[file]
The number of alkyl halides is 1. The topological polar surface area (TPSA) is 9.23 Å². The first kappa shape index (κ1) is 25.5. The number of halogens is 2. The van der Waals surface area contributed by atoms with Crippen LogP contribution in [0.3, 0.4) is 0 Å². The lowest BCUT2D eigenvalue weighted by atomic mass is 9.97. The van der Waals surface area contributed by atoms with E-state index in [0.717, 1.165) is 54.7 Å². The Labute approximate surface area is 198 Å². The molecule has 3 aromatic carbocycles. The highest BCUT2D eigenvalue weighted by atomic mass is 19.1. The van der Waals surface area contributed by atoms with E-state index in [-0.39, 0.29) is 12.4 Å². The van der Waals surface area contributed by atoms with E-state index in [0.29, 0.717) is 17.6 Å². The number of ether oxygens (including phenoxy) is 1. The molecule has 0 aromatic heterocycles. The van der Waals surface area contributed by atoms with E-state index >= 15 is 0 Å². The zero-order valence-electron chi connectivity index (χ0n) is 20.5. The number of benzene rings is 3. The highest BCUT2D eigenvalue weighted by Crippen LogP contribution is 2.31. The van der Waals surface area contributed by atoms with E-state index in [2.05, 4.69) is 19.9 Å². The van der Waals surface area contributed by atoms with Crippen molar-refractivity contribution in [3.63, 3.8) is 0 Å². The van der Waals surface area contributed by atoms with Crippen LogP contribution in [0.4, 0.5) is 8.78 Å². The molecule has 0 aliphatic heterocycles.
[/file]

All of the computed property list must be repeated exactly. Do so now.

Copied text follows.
The number of alkyl halides is 1. The topological polar surface area (TPSA) is 9.23 Å². The first kappa shape index (κ1) is 25.5. The number of halogens is 2. The van der Waals surface area contributed by atoms with Crippen LogP contribution in [0.3, 0.4) is 0 Å². The lowest BCUT2D eigenvalue weighted by atomic mass is 9.97. The van der Waals surface area contributed by atoms with E-state index in [0.717, 1.165) is 54.7 Å². The Labute approximate surface area is 198 Å². The molecule has 3 aromatic carbocycles. The highest BCUT2D eigenvalue weighted by atomic mass is 19.1. The van der Waals surface area contributed by atoms with E-state index in [-0.39, 0.29) is 12.4 Å². The van der Waals surface area contributed by atoms with E-state index in [0.29, 0.717) is 17.6 Å². The number of ether oxygens (including phenoxy) is 1. The molecule has 0 aromatic heterocycles. The van der Waals surface area contributed by atoms with E-state index >= 15 is 0 Å². The zero-order valence-electron chi connectivity index (χ0n) is 20.5. The number of benzene rings is 3. The highest BCUT2D eigenvalue weighted by Crippen LogP contribution is 2.31. The van der Waals surface area contributed by atoms with E-state index in [2.05, 4.69) is 19.9 Å². The van der Waals surface area contributed by atoms with Crippen molar-refractivity contribution in [3.63, 3.8) is 0 Å². The van der Waals surface area contributed by atoms with Crippen LogP contribution in [0.4, 0.5) is 8.78 Å². The molecule has 0 aliphatic heterocycles.